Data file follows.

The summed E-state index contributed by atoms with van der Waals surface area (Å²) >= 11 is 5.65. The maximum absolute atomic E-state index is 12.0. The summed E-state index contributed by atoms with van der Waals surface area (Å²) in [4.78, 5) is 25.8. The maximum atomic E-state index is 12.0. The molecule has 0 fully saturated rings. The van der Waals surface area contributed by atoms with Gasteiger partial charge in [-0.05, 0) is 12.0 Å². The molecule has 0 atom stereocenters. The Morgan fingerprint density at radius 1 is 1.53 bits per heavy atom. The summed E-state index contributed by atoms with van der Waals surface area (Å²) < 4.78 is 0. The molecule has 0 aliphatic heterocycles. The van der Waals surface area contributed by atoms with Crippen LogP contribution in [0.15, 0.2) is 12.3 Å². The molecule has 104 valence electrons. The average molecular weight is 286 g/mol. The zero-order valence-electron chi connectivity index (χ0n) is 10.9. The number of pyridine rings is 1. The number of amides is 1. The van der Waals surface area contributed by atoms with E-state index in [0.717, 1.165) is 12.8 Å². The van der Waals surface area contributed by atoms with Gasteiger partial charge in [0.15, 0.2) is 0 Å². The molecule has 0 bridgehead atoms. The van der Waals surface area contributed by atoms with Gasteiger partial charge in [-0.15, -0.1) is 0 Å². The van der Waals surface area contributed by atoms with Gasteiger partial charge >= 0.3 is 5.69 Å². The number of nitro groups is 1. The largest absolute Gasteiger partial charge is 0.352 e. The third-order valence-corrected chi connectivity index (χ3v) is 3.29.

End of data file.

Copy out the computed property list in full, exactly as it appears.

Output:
The summed E-state index contributed by atoms with van der Waals surface area (Å²) >= 11 is 5.65. The maximum absolute atomic E-state index is 12.0. The summed E-state index contributed by atoms with van der Waals surface area (Å²) in [4.78, 5) is 25.8. The maximum atomic E-state index is 12.0. The molecule has 0 fully saturated rings. The van der Waals surface area contributed by atoms with Gasteiger partial charge in [-0.05, 0) is 12.0 Å². The molecule has 0 atom stereocenters. The Morgan fingerprint density at radius 1 is 1.53 bits per heavy atom. The summed E-state index contributed by atoms with van der Waals surface area (Å²) < 4.78 is 0. The molecule has 0 aliphatic heterocycles. The van der Waals surface area contributed by atoms with Crippen LogP contribution in [0.15, 0.2) is 12.3 Å². The molecule has 104 valence electrons. The average molecular weight is 286 g/mol. The zero-order valence-electron chi connectivity index (χ0n) is 10.9. The number of pyridine rings is 1. The number of amides is 1. The van der Waals surface area contributed by atoms with E-state index in [0.717, 1.165) is 12.8 Å². The van der Waals surface area contributed by atoms with Gasteiger partial charge in [0.15, 0.2) is 0 Å². The molecule has 0 bridgehead atoms. The van der Waals surface area contributed by atoms with Gasteiger partial charge in [-0.15, -0.1) is 0 Å². The van der Waals surface area contributed by atoms with Gasteiger partial charge >= 0.3 is 5.69 Å². The number of nitro groups is 1. The largest absolute Gasteiger partial charge is 0.352 e. The third-order valence-corrected chi connectivity index (χ3v) is 3.29.